New purchases available for loan + REVIEWS

Last week we did our first album haul of the year, and it was a good one! After a week of training our new volunteers, these purchases are now ready available for loan in the library. Check out what we got to see if anything tickles your fancy, and come find us on the top floor of the Union to get involved:

Ariana Grande – Dangerous Woman; Anohni – Hopelessness; Ian William Craig – Centres; DJ Khaled – Major Key; Rae Sremmurd – Sremmlife2; Gucci Mane – Everybody Looking; Fifth Harmony – 7/27; PJ Harvey – The Hope Six Demolition Project [vinyl]; Jessy Lanza – Oh No [vinyl]; James Blake – The Colour in Anything; Kaytranada – 99.9%; Anderson.paak – Malibu; Beyonce – Lemonade; Drake – Views; Mitski – Puberty 2; YG – Still Brazy; Nick Cave and the Bad Seeds – Skeleton Tree; Parquet Courts – Human Performance; The Avalanches – Wildflower; King Gizzard and the Lizard Wizard – Nonagon Infinity; JME – Integrity>; Skepta – Konnichiwa; Danny Brown – Atrocity Exhibition; patten – Ψ; machinedrum – Human Energy; Elysia Crampton – Elysia Crampton Presents: Demon City [vinyl]; Ziur – Deeform [vinyl]; Fatima Al Qadiri – Brute [vinyl]; SOPHIE – Product; Yves Tumor – Serpent Music [vinyl]; M.E.S.H. – Piteous Gate [vinyl]; Princess Nokia – 1992; Frank Ocean – Blond; Chance the Rapper – Coloring Book; Lil Yachty – Lil Boat; Junglepussy – Pregnant with Success.

Theo and Sam demonstrating what’s good

Not sure what to take out? Here are some of our members’ top picks:

Carly Rae Jepsen – Emotion: Side B 

Carly Rae Jepsen didn’t achieve a lot of commercial success with her 2015 release Emotion, in fact most people still only know her as the girl who sang ‘Call Me Maybe’ at 26. However, she did attract both critical acclaim and a lot of diehard fans – many of them queer, hence her headlining at Brighton Pride this year – and it is for them that Emotion: Side B, an album of offcuts from Emotion, was released. In a world that tends to look down on anything associated with teenage girls, it’s not surprising that she gets dismissed. Her music has no pretensions to artiness and deals almost exclusively with the stuff of adolescence: dumb crushes and break ups (only one song ‘Higher’ is actually written about a relationship in progress). Her songs are about the kind of emotion where we feel at our most childish and vulnerable, sung over synth beats that are empowering and energising. Therefore, just as it’s easy to miss the sadness and sexuality of her lyrics in the infectious 80s-influenced tunes, it’s easy to forget that Carly Rae Jepsen is not in fact a teenage girl but almost 30 years old. The fact that her music doesn’t seem to fit who she is in real life, however, is central to what makes Jepsen unique as a popstar. In a time when albums are becoming increasingly autobiographical, she’s resisted the pull to make herself into a brand – her face isn’t even shown on the cover art, instead replaced with a yellow-pink gradient. The most obvious contrast that can be made is with the likes of Taylor Swift: while they both deal in relatable songs about the obsessive unreality of young love, Swift’s are always at their core about the person Taylor Swift and, crucially, are commercial successes. Also unlike Swift, Jepsen doesn’t deal in ballads; every song on Emotion: Side B is high-energy, retro-sounding and slickly produced mall-pop. The album’s only bum note is ‘Store’, which sounds like the verses and chorus of two different songs spliced together, but has a great enough premise – dumping someone by going to the store and never coming back – that it can get away with this discordance. As an album of offcuts, Emotion: Side B was never going to be Jepsen’s greatest work but it’s still better than most of the sad white boy indie-rock you could be listening to otherwise. Don’t let sad white boys make you think you’re too good for Carly Rae Jepsen.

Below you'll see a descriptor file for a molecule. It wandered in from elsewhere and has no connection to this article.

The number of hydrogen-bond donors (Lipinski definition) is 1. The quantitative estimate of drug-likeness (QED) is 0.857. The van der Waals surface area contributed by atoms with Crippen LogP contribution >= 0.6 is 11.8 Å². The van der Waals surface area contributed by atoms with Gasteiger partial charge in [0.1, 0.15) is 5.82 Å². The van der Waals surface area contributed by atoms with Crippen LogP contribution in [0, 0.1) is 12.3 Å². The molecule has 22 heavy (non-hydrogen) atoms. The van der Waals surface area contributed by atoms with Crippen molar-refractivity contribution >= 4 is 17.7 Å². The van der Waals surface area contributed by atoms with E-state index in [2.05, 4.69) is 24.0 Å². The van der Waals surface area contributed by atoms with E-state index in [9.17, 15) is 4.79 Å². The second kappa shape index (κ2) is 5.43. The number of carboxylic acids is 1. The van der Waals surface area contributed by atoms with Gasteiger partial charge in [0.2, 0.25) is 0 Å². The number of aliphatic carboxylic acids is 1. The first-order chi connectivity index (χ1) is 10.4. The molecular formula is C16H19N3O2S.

Vicky Munro

King Gizzard and the Lizard Wizard – Nonagon Infinity